NSA cooperates with banks on cybersecurity
Back in November 2011, I noted that the National Security Agency (NSA) was one of the federal law enforcement agencies working with banks to combat cyberattacks, most of which are of the Advanced Persistent Threat (APT) variety.
China was thought to be the perpetrator back then. Most now think it is Iran. The NSA can only provide assistance if requested specifically by banks. As the cyber threat heats up, it seems that more banks are taking the NSA up on its offer.
The Washington Post has reported that banks are increasingly turning to the super spy agency in the wake of the on-going DDos attacks that have targeted large banks, with some success.
"The cooperation between the NSA and banks, industry officials say, underscores the government's fears about the unprecedented assault against the financial sector and is part of a broader effort by the government to work with U.S. firms on cybersecurity," the article reports.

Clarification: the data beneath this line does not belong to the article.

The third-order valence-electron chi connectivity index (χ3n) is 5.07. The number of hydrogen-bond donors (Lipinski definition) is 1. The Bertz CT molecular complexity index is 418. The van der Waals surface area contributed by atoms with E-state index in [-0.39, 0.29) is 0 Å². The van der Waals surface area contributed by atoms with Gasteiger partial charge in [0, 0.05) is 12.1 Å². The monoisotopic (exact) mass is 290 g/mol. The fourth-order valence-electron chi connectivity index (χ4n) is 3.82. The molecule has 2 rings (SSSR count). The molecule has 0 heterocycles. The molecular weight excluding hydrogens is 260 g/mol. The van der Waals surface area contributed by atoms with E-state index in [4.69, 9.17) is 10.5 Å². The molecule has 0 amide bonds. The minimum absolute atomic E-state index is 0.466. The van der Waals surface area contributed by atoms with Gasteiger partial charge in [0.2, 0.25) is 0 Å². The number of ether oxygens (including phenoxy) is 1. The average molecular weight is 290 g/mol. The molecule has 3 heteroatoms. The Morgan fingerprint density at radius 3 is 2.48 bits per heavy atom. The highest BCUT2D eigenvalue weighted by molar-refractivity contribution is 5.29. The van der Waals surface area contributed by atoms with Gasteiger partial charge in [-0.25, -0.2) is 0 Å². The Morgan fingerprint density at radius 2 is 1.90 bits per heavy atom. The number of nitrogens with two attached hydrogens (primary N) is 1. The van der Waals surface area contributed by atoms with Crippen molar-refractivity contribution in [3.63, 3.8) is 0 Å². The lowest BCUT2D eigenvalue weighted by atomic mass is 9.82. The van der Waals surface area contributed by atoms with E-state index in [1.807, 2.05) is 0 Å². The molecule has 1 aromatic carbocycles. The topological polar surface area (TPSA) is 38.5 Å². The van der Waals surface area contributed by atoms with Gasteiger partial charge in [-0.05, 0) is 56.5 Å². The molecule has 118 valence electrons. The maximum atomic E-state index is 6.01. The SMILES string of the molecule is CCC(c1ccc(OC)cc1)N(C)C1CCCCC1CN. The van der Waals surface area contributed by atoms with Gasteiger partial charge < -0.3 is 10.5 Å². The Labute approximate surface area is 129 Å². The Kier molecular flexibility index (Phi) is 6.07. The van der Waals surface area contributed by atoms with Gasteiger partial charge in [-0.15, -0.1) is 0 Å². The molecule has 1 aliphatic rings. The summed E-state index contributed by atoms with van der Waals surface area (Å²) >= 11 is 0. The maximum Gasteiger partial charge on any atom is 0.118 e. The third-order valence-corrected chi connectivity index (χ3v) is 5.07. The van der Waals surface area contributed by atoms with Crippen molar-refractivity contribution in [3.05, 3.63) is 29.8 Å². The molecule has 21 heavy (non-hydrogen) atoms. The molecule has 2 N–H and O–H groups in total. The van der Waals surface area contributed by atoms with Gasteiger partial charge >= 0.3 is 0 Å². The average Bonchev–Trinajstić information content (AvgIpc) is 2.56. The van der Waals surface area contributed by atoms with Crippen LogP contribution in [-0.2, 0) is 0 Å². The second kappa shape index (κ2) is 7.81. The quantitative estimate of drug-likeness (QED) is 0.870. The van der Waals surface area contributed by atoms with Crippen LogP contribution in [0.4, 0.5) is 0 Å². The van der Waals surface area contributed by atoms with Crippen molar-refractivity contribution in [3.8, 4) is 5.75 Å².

There's no doubt that the NSA can help out.
"Although the NSA is known mostly for its collection of intelligence, its mission includes 'information assurance' to secure both the military's computer networks and other 'national security systems.' The NSA for more than 20 years has helped companies that provide software to the Defense Department improve their security."
In the past, the NSA has helped other companies with cyber attacks, notably Google. The downside of this cooperation?
"The assistance is likely to dismay privacy advocates, who say that the world's largest electronic spying agency has no business peering inside private companies' systems, even if for the strict purpose of improving computer security."
I would not be surprised if banks took technology pains to make sure that the NSA cannot peer into systems in a way that would allow them to view personal customer information. At a minimum, some firewalls would seem to be in order. The NSA has stoked privacy fears over its work with other industries, notably the telecom industry.
- here's the article